Thursday, November 17, 2005

Trusting the Poem

My reading Monday night went very well, according to all reports. I'm still new enough at the process that I lose myself to the performance a little - having come to reading by way of acting, I tend to disappear into character when on stage. It's a character quite near to myself, to be sure, but it's still a character at the lectern reading those poems. But the feedback was gratifying and it felt good while I was up there.

Got some terrific insightful feedback from my cousin. He's not a big poetry fan - the only readings he's ever attended have been my mine, and not even all of those, but he knows me well and he knows good performance when he sees it. Summarized, he said he liked the poems, but couldn't understand why I spent so much time setting each of them up - explaining them in advance, as it were.

Of course, I didn't see it that way (I never do. Do I, Ben?). But I quickly realized that I had, in fact, inserted a set up before each of the dozen poems I'd read. I told myself (and still sort of believe) I was just designing good transitions, turning "some poems" into "a reading", but the bottom line (drumroll, please) is that he's right. I didn't trust a single one of the poems to start with its title.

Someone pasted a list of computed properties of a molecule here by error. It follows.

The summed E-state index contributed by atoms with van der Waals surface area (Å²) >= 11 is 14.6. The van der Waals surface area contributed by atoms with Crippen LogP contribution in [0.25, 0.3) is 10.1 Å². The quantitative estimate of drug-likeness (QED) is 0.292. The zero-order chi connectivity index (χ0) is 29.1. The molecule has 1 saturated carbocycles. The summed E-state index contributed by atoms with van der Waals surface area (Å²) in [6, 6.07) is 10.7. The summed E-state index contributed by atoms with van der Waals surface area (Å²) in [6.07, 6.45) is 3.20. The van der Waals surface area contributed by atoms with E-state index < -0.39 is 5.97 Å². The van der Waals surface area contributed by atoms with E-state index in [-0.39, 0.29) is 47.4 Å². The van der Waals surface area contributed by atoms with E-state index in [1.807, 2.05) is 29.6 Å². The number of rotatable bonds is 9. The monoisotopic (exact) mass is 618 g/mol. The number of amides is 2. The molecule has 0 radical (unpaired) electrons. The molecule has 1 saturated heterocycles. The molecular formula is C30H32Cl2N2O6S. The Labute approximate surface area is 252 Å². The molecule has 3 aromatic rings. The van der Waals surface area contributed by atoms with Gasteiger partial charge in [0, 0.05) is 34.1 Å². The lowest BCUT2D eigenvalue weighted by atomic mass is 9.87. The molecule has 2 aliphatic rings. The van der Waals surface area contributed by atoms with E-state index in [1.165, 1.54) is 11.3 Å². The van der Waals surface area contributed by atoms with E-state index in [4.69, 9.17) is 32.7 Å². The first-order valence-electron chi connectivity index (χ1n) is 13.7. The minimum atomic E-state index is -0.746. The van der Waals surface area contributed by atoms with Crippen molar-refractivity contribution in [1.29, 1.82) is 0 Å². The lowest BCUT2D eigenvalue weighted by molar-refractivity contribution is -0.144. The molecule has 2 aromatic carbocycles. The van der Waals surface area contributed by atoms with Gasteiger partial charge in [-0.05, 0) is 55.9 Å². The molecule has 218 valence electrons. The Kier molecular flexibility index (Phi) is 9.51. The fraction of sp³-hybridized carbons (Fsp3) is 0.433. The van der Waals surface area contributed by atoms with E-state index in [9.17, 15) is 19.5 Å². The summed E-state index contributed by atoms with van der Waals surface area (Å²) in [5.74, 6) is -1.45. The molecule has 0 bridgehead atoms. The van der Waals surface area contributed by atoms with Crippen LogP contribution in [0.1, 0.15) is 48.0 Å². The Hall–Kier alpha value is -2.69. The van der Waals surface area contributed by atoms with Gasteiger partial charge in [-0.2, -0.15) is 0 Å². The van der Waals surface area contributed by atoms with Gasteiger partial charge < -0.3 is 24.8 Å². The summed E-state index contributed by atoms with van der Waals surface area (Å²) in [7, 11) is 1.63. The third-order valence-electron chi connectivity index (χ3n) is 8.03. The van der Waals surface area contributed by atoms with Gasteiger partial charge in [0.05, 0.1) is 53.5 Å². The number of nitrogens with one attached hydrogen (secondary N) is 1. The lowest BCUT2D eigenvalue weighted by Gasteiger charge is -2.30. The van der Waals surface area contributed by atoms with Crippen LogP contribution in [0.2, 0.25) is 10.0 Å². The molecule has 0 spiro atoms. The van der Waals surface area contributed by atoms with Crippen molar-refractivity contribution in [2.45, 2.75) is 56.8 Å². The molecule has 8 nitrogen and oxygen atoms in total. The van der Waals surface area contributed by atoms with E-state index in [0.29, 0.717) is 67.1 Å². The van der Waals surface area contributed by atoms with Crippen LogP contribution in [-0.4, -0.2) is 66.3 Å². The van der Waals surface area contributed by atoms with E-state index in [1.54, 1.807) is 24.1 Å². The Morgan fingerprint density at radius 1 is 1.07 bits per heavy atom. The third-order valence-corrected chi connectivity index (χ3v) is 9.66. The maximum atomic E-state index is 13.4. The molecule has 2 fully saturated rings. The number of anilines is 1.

I've heard poets do tons of set up and some do almost none. I'd once thought it was a simple matter of audience outreach, that poets taking seriously the task of making a connection with an audience would naturally want to present a show complete with crafted transitions. That may still be true.

However, my astute, observant cousin - who will (if I'm correct) never read this post and therefore go on thinking I've hated him since 1986 - was right. If I have enough confidence in the work, I should trust it to hook its own listener without me holding its hand. And if I don't, how could I possibly think of sending it off on its own in a book?

1 comment:

Peter said...

I agree with you (your cousin). As a listener, it's sometimes nice to have a brief transition between poems, or a very brief intro, if needed, because we don't have the poem on the page in front of us (usually). But long detailed introductions to poems (sometimes that are longer than the poem itself!) can be insulting to the audience. Or embarrassing to the poet: especially if the intro is more interesting than the poem.